SCOTTSDALE, Ariz. – The National Association of Chain Drug Stores has awarded $230,000 in scholarships and grants through its 2017 NACDS Foundation Scholarship Program.
Announced during the NACDS Annual Meeting in Scottsdale, Ariz., this week, six grants of $20,000 each were award to applicants for innovative education programs, including two in the name of industry leaders: The Wayne Roberts Memorial Scholarship, provided by Apotex, and the Robert J. Bolger Scholarship, provided by Teva. Two one-time grants of $15,000 each also were given out for excellence in diversity programs.
The NACDS Foundation selected this year’s recipients from more than 40 general and diversity scholarship applications, which were submitted from deans of accredited pharmacy colleges and schools nationwide.
“We are extremely grateful for the support of our benefactors. Their generosity and engagement are what make the NACDS Foundation Scholarship Program possible,” NACDS Foundation president Kathleen Jaeger said in a statement. “The ongoing commitment of our benefactors to advance public health by supporting innovative educational programs in patient care is exemplary. Their contributions are what will fuel and inspire the next generation of leaders in community pharmacy.”
Receiving 2017 NACDS Foundation Scholarships for excellence in education were the following pharmacy schools:
• Duquesne University School of Pharmacy, which will launch a study in an underserved area of Pittsburgh by providing patients with free hepatitis C virus screenings and education through a university-run outpatient facility.
• Nova Southeastern University College of Pharmacy, which will provide pharmacy students with practice-based experience through its new Adherence, Transitions of Care and Medication Therapy Management Center, opened in 2016.
• Ohio Northern University Raabe College of Pharmacy, slated to launch a two-year program to screen 1,000 underserved patients in rural Ohio for hepatitis C using a college-facilitated mobile health clinic.
• Ohio State University College of Pharmacy, whose students will give refugees and new immigrants an understanding of the U.S. pharmacy and health care system by providing an introductory course on pharmacy services.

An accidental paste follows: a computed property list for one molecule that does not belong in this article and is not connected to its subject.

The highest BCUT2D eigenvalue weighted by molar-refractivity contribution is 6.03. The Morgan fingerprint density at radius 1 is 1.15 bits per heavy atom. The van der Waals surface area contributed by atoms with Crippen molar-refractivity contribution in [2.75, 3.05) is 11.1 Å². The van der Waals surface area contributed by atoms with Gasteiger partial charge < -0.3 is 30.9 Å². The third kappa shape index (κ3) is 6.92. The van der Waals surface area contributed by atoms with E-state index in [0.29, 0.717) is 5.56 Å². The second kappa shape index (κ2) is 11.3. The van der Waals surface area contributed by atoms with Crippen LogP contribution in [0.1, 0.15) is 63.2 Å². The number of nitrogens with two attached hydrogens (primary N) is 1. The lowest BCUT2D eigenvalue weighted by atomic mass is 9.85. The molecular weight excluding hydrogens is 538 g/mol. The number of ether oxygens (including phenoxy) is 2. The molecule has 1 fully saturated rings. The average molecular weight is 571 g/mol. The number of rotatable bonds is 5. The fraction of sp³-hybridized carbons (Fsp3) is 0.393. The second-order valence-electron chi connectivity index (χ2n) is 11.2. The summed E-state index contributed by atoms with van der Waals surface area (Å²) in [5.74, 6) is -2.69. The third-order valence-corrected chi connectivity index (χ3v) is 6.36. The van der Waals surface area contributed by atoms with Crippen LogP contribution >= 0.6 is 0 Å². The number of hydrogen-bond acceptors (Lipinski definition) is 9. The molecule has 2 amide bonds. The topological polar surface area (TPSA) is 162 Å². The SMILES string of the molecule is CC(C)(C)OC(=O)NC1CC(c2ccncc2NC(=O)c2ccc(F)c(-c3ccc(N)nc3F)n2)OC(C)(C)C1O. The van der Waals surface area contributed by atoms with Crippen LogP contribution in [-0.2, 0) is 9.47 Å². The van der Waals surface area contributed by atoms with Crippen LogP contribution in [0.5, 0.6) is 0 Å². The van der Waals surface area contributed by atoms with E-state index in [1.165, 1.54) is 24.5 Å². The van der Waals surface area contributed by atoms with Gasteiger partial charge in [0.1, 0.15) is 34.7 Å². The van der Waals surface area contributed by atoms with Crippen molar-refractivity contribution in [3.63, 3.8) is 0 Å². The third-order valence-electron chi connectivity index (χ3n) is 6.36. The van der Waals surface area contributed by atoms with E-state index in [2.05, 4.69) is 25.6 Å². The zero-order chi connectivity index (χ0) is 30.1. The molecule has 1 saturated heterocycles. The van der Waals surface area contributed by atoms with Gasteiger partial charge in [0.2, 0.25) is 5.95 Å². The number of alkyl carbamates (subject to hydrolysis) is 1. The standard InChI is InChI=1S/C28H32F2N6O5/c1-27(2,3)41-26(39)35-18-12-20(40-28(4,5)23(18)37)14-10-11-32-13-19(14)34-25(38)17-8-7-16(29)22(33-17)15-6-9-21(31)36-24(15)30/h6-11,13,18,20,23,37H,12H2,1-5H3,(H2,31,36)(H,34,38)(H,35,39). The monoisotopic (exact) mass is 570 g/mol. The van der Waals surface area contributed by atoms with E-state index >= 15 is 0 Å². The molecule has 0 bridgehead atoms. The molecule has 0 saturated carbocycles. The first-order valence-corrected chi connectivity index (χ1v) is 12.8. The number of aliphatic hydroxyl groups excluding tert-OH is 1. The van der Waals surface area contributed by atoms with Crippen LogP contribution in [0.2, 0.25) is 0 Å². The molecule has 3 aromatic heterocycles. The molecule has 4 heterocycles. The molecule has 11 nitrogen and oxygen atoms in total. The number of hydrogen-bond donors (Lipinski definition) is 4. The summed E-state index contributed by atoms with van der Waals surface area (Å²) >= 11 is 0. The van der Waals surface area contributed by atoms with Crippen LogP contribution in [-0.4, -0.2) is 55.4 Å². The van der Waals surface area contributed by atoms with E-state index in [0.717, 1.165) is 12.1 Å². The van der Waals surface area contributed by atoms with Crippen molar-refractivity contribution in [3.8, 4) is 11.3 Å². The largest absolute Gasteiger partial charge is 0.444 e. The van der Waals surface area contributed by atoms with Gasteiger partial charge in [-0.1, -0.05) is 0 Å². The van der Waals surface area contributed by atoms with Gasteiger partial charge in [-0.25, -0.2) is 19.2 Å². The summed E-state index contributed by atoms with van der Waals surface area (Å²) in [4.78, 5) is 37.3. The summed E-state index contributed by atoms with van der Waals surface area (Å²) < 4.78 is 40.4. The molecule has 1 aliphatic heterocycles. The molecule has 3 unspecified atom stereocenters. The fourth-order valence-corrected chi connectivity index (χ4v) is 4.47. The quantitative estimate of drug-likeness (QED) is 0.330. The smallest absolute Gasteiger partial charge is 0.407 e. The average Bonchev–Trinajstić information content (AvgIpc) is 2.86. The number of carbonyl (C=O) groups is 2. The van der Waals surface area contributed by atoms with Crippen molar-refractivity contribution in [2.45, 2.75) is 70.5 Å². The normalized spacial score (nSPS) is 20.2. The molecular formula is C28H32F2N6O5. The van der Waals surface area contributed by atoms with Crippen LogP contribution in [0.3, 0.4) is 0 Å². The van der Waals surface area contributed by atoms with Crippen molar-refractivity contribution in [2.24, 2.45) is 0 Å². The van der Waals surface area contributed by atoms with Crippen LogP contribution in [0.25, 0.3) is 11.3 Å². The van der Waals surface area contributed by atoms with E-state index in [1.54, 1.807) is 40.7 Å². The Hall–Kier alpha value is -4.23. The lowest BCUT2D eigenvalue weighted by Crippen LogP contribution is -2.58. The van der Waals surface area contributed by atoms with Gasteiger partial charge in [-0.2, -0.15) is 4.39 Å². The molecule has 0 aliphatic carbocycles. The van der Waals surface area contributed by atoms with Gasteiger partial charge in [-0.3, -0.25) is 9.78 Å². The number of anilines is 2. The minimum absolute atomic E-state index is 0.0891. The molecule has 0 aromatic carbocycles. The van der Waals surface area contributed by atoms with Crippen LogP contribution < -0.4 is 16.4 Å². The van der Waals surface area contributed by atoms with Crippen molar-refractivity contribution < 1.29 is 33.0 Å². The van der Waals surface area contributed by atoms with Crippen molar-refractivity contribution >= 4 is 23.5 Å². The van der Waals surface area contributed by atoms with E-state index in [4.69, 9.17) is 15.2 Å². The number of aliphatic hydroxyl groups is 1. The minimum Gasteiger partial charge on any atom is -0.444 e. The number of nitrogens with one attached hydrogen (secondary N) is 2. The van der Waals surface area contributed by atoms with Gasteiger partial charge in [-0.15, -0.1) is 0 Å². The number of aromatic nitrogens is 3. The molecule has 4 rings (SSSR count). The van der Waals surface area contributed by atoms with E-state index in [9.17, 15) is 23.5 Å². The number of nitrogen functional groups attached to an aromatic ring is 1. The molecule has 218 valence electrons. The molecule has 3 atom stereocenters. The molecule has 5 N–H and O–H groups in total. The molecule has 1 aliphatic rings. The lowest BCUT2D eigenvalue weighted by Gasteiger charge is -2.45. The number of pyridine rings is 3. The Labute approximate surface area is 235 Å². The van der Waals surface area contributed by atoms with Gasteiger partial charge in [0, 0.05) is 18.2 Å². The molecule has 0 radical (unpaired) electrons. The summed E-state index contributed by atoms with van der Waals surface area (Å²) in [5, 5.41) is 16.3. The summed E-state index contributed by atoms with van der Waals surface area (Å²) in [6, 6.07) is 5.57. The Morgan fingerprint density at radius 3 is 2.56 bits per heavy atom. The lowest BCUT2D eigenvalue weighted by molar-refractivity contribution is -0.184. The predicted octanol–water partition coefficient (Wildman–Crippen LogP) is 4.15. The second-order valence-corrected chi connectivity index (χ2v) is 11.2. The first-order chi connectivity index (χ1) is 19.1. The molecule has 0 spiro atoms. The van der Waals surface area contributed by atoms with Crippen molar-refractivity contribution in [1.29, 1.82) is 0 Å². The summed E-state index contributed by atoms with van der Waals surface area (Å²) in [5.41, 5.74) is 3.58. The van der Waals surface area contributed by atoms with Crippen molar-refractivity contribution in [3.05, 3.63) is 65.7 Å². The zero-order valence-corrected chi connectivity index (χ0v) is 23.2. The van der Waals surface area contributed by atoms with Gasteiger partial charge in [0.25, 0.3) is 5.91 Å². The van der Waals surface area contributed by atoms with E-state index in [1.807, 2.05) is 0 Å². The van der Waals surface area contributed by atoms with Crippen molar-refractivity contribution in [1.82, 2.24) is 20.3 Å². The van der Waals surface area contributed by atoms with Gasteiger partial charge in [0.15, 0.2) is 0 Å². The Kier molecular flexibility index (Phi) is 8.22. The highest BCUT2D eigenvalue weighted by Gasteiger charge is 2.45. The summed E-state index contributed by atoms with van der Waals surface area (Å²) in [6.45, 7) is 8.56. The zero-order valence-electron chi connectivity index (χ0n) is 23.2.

• Union University School of Pharmacy, which will launch a study assessing educational intervention techniques in diabetes care for African-American patients at risk for diabetes-related health issues in west Tennessee.
• University of Colorado Skaggs School of Pharmacy and Pharmaceutical Sciences, which will expand its program requiring students to travel and live for six weeks in a rural pharmacy location and work an with inter-professional health care team.
Winning the two foundation’s diversity scholarships were the University of Texas at Austin College of Pharmacy and the University of New Mexico College of Pharmacy.
The University of Texas at Austin College of Pharmacy will work with partner institutions, including two historically black colleges, to select 15 students to attend a one-week program to expose them to pharmacy school and the pharmacy profession. The University of New Mexico College of Pharmacy plans to select 15 racially and ethnically diverse students for a three-week “Pharmacy Readiness Bootcamp” to maximize their likelihood of academic success in the PharmD curriculum.
In place for two decades, the NACDS Foundation Scholarship Program has awarded nearly $4 million in scholarships for pharmacy education. The program is designed to fund prospective projects that hold promise to meaningfully improve patient care.